Missionary work fueled Dr. Kenneth Chang's passion to treat digestive diseases
December 01, 2012
Dr. Kenneth J. Chang has built one of the nation's finest digestive disease centers for UC Irvine Health with a drive and passion inspired by doctors he assisted in a poor Taiwanese fishing village nearly 30 years ago.
Then a medical student, Chang had taken a year off from his studies at Brown University to work in a missionary clinic. With very little equipment, the doctors there often improvised, using unconventional methods that defied Chang's formal medical training.
“They would have to rig up a lot of stuff, like reusing IV tubing and creating needles out of fishhooks,” he recalls. “That year changed my whole perspective. Their thinking was: ‘If we don't have it, let’s make it.’ Those doctors were my heroes. I thought, ‘This is what I want to do.’”
Chang, who came to UC Irvine as a gastrointestinal medicine fellow in 1987 and joined the clinical faculty in 1991, has maintained that can-do spirit. Now chief of UC Irvine Health’s gastroenterology services, he has pioneered novel uses of endoscopic ultrasound for esophageal disorders and helped establish clinical centers that focus on patients and buck the traditional academic hospital structure. He has repeatedly been named one of the Best Doctors in America® in gastroenterology.
In 1993, despite having no background in cancer care, Chang was asked to take over the gastrointestinal oncology division of the Chao Family Comprehensive Cancer Center, Orange County’s only National Cancer Institute-designated comprehensive cancer center.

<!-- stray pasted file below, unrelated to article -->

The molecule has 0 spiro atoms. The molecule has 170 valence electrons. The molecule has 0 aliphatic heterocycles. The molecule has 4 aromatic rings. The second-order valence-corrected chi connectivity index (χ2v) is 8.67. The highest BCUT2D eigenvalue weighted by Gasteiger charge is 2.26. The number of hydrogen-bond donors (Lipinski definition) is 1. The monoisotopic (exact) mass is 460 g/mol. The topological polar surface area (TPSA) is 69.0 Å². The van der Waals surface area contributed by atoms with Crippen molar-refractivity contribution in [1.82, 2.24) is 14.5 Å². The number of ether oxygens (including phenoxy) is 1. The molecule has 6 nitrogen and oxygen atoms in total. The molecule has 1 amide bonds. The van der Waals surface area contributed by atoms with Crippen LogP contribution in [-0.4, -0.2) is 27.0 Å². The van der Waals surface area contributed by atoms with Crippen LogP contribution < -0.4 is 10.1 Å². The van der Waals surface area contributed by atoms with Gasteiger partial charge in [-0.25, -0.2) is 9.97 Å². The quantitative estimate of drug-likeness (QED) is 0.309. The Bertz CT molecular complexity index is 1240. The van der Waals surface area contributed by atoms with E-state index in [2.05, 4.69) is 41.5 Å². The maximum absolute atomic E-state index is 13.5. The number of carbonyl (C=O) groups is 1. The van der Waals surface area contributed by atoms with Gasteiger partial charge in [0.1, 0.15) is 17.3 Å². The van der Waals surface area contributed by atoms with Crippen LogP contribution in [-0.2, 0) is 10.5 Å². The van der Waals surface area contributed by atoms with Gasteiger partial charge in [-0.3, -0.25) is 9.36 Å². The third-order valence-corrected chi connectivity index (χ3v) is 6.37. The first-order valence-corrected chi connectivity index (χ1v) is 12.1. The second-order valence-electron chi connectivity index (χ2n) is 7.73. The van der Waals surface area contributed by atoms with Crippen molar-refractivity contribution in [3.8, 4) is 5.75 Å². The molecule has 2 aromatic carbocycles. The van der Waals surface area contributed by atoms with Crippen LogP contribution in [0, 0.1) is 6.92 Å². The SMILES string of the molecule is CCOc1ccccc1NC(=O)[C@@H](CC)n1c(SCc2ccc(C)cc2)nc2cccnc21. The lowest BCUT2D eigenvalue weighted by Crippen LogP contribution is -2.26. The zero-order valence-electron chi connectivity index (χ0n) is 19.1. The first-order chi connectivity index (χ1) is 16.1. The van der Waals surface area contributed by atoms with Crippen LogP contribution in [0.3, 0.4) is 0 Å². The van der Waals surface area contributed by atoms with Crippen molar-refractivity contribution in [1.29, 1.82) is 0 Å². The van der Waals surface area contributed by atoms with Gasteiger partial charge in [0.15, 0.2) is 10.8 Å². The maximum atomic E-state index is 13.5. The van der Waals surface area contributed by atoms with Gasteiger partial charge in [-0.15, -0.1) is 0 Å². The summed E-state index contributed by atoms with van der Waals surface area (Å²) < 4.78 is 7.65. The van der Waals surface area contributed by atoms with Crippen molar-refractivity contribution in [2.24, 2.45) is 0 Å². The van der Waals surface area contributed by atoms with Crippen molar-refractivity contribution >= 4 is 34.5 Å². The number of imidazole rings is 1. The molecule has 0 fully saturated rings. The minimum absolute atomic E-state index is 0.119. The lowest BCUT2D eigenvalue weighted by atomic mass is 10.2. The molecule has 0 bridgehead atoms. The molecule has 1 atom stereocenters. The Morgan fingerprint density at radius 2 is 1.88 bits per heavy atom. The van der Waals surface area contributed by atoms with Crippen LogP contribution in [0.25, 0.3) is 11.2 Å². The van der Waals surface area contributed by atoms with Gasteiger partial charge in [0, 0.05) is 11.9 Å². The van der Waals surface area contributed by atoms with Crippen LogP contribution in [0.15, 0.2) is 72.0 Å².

A decade later, with a $2-million grant from the National Institutes of Health, he founded the H.H. Chao Comprehensive Digestive Disease Center (CDDC), where a multidisciplinary team of gastroenterologists, surgeons, medical oncologists, radiation oncologists and other healthcare professionals treat as many as 20,000 patients a year. The CDDC is one of the few facilities in the nation to provide a full spectrum of care specifically for disorders of the esophagus, stomach, liver, pancreas, small intestines, colon and rectum.
“These centers are really the way of the future for healthcare—being disease-oriented instead of department-oriented,” says Chang, the CDDC’s executive director.
It’s a far cry from practicing field medicine in a remote part of the world, but he continues to be inspired by his experiences as a young missionary.
“My first love, my first passion, is still—thinking back to that little hospital in Taiwan—the patient,” Chang says. “Everything is driven by my commitment to helping people at the end of their rope, when something has to be done. That sparks the innovation, the desire to provide good service and have an efficient, comprehensive approach.”
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